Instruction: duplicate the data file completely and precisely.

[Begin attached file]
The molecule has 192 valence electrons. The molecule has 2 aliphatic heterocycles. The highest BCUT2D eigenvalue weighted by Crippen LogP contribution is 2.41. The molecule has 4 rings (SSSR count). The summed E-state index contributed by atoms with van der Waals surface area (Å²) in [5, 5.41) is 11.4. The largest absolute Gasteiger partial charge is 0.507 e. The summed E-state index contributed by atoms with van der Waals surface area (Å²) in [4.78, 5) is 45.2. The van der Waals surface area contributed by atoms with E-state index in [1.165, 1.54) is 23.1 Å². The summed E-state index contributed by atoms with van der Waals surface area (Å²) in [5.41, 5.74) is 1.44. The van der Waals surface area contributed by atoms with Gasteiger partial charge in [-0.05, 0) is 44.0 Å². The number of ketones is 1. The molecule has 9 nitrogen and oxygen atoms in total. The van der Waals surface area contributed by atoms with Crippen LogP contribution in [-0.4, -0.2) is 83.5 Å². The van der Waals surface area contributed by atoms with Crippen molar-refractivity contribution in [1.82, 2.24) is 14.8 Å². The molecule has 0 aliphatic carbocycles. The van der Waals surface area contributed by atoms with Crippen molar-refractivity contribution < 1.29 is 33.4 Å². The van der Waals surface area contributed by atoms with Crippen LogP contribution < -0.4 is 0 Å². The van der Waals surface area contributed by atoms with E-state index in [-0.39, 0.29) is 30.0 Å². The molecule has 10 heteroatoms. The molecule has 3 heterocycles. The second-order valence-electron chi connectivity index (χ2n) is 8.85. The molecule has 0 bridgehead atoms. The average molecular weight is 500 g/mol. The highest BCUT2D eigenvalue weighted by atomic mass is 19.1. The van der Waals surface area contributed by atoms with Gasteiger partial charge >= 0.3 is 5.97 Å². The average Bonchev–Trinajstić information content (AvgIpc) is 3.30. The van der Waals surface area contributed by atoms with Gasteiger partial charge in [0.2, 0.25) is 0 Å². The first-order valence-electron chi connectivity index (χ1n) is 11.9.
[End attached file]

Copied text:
The molecule has 192 valence electrons. The molecule has 2 aliphatic heterocycles. The highest BCUT2D eigenvalue weighted by Crippen LogP contribution is 2.41. The molecule has 4 rings (SSSR count). The summed E-state index contributed by atoms with van der Waals surface area (Å²) in [5, 5.41) is 11.4. The largest absolute Gasteiger partial charge is 0.507 e. The summed E-state index contributed by atoms with van der Waals surface area (Å²) in [4.78, 5) is 45.2. The van der Waals surface area contributed by atoms with E-state index in [1.165, 1.54) is 23.1 Å². The summed E-state index contributed by atoms with van der Waals surface area (Å²) in [5.41, 5.74) is 1.44. The van der Waals surface area contributed by atoms with Gasteiger partial charge in [-0.05, 0) is 44.0 Å². The number of ketones is 1. The molecule has 9 nitrogen and oxygen atoms in total. The van der Waals surface area contributed by atoms with Crippen LogP contribution in [-0.4, -0.2) is 83.5 Å². The van der Waals surface area contributed by atoms with Crippen molar-refractivity contribution in [1.82, 2.24) is 14.8 Å². The molecule has 0 aliphatic carbocycles. The van der Waals surface area contributed by atoms with Crippen molar-refractivity contribution < 1.29 is 33.4 Å². The van der Waals surface area contributed by atoms with Crippen LogP contribution < -0.4 is 0 Å². The van der Waals surface area contributed by atoms with E-state index in [-0.39, 0.29) is 30.0 Å². The molecule has 10 heteroatoms. The molecule has 3 heterocycles. The second-order valence-electron chi connectivity index (χ2n) is 8.85. The molecule has 0 bridgehead atoms. The average molecular weight is 500 g/mol. The highest BCUT2D eigenvalue weighted by atomic mass is 19.1. The van der Waals surface area contributed by atoms with Gasteiger partial charge >= 0.3 is 5.97 Å². The average Bonchev–Trinajstić information content (AvgIpc) is 3.30. The van der Waals surface area contributed by atoms with Gasteiger partial charge in [0.2, 0.25) is 0 Å². The first-order valence-electron chi connectivity index (χ1n) is 11.9.